Toilet in the kitchen and other home inspection follies

Un-flipping-believable.
Toilet in Kitchen - yes, it's functional. Yes, it blocks access to the drawers and the sink base. No, we didn't "test" it. http://www.startribune.com/lifestyle/homegarden/287621531.html
More crazy kludges at https://plus.google.com/+Structuretech1/posts
Add pictures here
<% if( /^image/.test(type) ){ %>
<% } %>
<%-name%>
Add image file
Upload
On Monday, January 12, 2015 at 10:19:06 AM UTC-5, Moe DeLoughan wrote:

The toilet one, if it's real, IMO is by far the winner.
I liked the caulked new shingles across the whole roof in the second link too.
The urinal and sink in an unfinished basement, they look properly installed. Probably a code violation to have them in an unfinished space, not in a bathroom enclosure, I guess.
Add pictures here
<% if( /^image/.test(type) ){ %>
<% } %>
<%-name%>
Add image file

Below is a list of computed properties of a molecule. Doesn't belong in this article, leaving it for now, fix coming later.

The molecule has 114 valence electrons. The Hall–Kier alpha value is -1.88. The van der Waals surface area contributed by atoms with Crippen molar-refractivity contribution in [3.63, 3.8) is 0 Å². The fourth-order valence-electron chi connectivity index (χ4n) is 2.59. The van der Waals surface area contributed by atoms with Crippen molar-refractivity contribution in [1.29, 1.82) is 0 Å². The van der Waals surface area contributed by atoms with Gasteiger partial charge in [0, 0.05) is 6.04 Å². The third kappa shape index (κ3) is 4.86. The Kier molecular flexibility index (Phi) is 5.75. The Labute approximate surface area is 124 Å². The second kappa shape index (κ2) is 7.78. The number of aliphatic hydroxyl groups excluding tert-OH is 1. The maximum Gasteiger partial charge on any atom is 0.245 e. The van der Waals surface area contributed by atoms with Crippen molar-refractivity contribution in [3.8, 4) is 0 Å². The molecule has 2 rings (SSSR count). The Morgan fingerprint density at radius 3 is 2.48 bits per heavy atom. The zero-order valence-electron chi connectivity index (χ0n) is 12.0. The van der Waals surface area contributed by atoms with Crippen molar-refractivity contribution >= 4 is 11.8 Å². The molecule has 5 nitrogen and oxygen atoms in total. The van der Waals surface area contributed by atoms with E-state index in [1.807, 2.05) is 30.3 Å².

Upload
On 1/13/2015 9:03 AM, trader_4 wrote:

Saves pissing in the sink. Enclosure aside, looks like a hand setup for guys.
Add pictures here
<% if( /^image/.test(type) ){ %>
<% } %>
<%-name%>
Add image file
Upload
On Tue, 13 Jan 2015 06:03:38 -0800 (PST), trader_4

If that's a code violation, then there are millions of them around the country. I've seen many basement toilets in private homes that have no walls around them. Back in the mid 1900's that was a popular thing to do. The key word is "PRIVATE HOME". In a commercial building, there would be rules, but for obvious reasons.
Add pictures here
<% if( /^image/.test(type) ){ %>
<% } %>
<%-name%>
Add image file
Upload
On Tuesday, January 13, 2015 at 3:23:11 PM UTC-5, snipped-for-privacy@spamblocked.com wrote:

Can't say that I've ever seen a toilet in a basement without it being in a bathroom, ie with walls and a door. Seems mighty strange to me. Not as strange as the one in the kitchen, but still very strange.
Whether it's a code violation would likely depend on when it was done. If it was done in the mid 1900s, then it might be OK. The pic though was of a modern one. I just pulled up NJ code, which like most states follows IRC, and it says: "Such water closet, lavatory, bathtub shall be contained in a room or rooms which are separated from all other rooms by walls, doors or partitions that afford privacy....." nuff said Beyond that, there are reqts for ventilation or window, electrical outlet location, etc. I didn't even see an electrical outlet in sight in the pic of the urinal. So my vote is it's a big fail.